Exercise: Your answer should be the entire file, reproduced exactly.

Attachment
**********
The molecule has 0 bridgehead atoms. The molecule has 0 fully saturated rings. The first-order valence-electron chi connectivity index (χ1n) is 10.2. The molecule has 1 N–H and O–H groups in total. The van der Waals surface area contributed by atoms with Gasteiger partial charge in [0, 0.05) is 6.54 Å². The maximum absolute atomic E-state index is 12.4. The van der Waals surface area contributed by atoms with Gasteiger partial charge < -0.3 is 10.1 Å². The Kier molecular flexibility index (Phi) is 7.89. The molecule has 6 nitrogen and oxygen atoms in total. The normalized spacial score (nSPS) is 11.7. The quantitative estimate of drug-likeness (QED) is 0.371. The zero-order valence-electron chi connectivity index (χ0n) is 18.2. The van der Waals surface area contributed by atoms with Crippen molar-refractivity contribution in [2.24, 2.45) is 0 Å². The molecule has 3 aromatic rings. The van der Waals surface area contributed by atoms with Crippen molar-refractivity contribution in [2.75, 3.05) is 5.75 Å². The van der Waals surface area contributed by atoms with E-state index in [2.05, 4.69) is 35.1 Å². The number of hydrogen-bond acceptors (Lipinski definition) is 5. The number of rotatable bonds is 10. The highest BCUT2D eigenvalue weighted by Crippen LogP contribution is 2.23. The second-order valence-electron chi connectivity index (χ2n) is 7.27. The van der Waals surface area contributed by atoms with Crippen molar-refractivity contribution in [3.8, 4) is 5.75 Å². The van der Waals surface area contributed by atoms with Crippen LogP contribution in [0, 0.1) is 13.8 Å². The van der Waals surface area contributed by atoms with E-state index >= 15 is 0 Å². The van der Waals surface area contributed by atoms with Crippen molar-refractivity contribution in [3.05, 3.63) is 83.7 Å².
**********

The molecule has 0 bridgehead atoms. The molecule has 0 fully saturated rings. The first-order valence-electron chi connectivity index (χ1n) is 10.2. The molecule has 1 N–H and O–H groups in total. The van der Waals surface area contributed by atoms with Gasteiger partial charge in [0, 0.05) is 6.54 Å². The maximum absolute atomic E-state index is 12.4. The van der Waals surface area contributed by atoms with Gasteiger partial charge < -0.3 is 10.1 Å². The Kier molecular flexibility index (Phi) is 7.89. The molecule has 6 nitrogen and oxygen atoms in total. The normalized spacial score (nSPS) is 11.7. The quantitative estimate of drug-likeness (QED) is 0.371. The zero-order valence-electron chi connectivity index (χ0n) is 18.2. The van der Waals surface area contributed by atoms with Crippen molar-refractivity contribution in [2.24, 2.45) is 0 Å². The molecule has 3 aromatic rings. The van der Waals surface area contributed by atoms with Crippen molar-refractivity contribution in [2.75, 3.05) is 5.75 Å². The van der Waals surface area contributed by atoms with E-state index in [2.05, 4.69) is 35.1 Å². The number of hydrogen-bond acceptors (Lipinski definition) is 5. The number of rotatable bonds is 10. The highest BCUT2D eigenvalue weighted by Crippen LogP contribution is 2.23. The second-order valence-electron chi connectivity index (χ2n) is 7.27. The van der Waals surface area contributed by atoms with Crippen molar-refractivity contribution in [3.8, 4) is 5.75 Å². The van der Waals surface area contributed by atoms with Crippen LogP contribution in [0, 0.1) is 13.8 Å². The van der Waals surface area contributed by atoms with E-state index >= 15 is 0 Å². The van der Waals surface area contributed by atoms with Crippen molar-refractivity contribution in [3.05, 3.63) is 83.7 Å².